To one side of the experimental hall, scientists have constructed one of the most important pieces of apparatus to be used in the C.E.A.'s experimental program: a liquid helium cryostat. This device will cool and liquify gases, principally hydrogen, for beam targets and bubble chambers. The bubble chambers are large jars of liquid hydrogen, and are used as tracking devices. Many short-lived, invisible particles leave a track of bubbles as they travel through the hydrogen. These tracks can be photographed and later studied.
Because liquid hydrogen is dangerously explosive, the cryogenics room is explosion-proof and equipped with a fast ventilating system. The roof off the experimental hall is also designed for rapid ventilation to minimize the hazards of spilled hydrogen.
Standing about on the floor of the hall are a number of large bending magnets, created to deflect the beam toward targets, as it comes from the accelerator itself. Adjacent to the hall is a huge machine shop, enabling technicians to turn out special fittings on the spot.
Everywhere there is color. The huge concrete shielding blocks are green, purple, and gray. Pipes are blue, nitrogen tanks a vivid yellow, heavily insulated cables are red, and black. Overhead ventilation ducts are fire red. The personnel of the C.E.A. are oblivious to the gaudy, nursery school quality of their surroundings. "It's better than just having everything gray," said a technician, "but I don't suppose it really matters much. You get used to the color, whatever it is."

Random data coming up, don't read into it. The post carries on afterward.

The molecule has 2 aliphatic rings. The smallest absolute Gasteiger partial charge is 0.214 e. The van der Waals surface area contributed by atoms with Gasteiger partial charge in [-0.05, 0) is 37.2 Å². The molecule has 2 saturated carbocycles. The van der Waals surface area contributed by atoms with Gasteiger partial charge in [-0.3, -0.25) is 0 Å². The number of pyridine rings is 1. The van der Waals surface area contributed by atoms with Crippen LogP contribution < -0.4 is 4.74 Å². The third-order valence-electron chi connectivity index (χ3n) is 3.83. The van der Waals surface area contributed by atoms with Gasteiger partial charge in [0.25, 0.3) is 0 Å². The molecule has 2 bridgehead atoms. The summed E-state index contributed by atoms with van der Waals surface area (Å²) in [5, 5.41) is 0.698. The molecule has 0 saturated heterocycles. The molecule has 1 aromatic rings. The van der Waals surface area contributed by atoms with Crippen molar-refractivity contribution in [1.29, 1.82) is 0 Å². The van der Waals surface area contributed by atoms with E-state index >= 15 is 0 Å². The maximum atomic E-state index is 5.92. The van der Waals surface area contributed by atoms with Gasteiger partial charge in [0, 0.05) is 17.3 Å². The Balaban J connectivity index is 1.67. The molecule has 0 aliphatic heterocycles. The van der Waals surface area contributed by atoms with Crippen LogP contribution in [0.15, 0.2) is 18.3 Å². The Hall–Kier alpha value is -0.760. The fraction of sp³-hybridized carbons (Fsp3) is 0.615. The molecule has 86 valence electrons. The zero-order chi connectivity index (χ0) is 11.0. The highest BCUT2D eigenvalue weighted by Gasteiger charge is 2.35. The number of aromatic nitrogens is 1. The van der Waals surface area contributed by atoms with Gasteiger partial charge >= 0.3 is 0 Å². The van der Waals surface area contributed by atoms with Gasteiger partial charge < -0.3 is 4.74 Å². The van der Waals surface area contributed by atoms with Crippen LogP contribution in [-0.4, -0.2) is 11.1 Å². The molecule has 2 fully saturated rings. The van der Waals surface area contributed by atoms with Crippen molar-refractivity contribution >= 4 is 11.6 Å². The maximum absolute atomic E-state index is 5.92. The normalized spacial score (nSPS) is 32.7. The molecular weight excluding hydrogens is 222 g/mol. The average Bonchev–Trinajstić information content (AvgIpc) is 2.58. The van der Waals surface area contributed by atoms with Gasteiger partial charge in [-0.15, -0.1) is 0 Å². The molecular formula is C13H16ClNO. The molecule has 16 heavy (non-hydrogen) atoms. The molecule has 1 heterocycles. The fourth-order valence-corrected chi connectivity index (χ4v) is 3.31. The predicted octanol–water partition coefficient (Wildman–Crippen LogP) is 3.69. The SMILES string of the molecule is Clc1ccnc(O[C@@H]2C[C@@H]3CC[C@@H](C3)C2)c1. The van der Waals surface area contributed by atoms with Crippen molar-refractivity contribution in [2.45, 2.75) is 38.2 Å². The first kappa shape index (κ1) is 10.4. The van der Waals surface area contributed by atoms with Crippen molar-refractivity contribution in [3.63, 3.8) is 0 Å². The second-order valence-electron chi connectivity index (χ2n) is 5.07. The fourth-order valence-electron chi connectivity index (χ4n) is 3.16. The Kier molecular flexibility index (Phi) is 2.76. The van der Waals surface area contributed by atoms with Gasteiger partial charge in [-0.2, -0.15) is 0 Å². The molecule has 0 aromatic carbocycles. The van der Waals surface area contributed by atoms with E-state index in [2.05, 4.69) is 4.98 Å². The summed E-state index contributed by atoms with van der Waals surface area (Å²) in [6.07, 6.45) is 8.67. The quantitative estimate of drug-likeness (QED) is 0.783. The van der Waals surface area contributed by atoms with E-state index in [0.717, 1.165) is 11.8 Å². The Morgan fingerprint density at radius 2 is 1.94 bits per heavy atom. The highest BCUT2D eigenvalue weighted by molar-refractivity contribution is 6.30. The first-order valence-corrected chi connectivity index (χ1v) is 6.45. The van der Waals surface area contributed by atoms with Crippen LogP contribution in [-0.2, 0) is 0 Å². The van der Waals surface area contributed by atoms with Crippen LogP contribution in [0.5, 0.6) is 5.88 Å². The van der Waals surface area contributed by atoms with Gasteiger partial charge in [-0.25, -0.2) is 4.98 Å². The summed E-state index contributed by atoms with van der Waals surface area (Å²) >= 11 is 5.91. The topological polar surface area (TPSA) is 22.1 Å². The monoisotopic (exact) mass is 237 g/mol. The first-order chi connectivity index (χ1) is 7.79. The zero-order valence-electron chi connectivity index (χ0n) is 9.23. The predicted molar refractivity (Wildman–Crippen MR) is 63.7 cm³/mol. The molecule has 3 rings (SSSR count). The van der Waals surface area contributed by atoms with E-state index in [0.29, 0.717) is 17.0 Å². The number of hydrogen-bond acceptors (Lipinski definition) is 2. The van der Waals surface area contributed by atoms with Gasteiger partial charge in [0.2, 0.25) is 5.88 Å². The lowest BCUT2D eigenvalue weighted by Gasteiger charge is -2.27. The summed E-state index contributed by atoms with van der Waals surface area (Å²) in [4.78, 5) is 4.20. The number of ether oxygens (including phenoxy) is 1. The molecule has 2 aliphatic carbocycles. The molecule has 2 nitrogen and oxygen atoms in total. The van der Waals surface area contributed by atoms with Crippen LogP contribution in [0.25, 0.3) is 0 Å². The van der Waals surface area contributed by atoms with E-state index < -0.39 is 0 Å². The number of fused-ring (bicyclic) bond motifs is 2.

Scattered about the experimental hall are sober reminders of the potential danger in the work being conducted here. Three-pronged "Radiation" signs are all about; flashing lights warn of special dangers. Above the door which leads into the accelerator tunnel is an illuminated, blood-red notice, "Hazard to Life Machine On."
"It's no joke," one scientist commented. "Inside the ring, there is tremendous leakage of energy in the form of high-frequency radiation. A person caught in there when the machine is running would receive a fatal does in a small fraction of a second." Eight feet of concrete and lead are used to shield the experimental hall personnel from the ring's radiation.
Elaborate safeguards have been devised to insure that no one is ever caught inside the heavily shielded circular tunnel when the accelerator is in operation. Before the machine is started up, a crew walks the length of the tunnel, checking to see that all personnel are out of the danger area, and locking the doors to the ring as they go. When they finish, a gong sounds at five second intervals. Later, red lights flash warning, and a still more insistent gong begins to sound. When the flashers and gong cease, anyone caught inside has one minute to hit any of a dozen crash buttons located inside the tunnel. Pushing the button immediately shuts down the machine.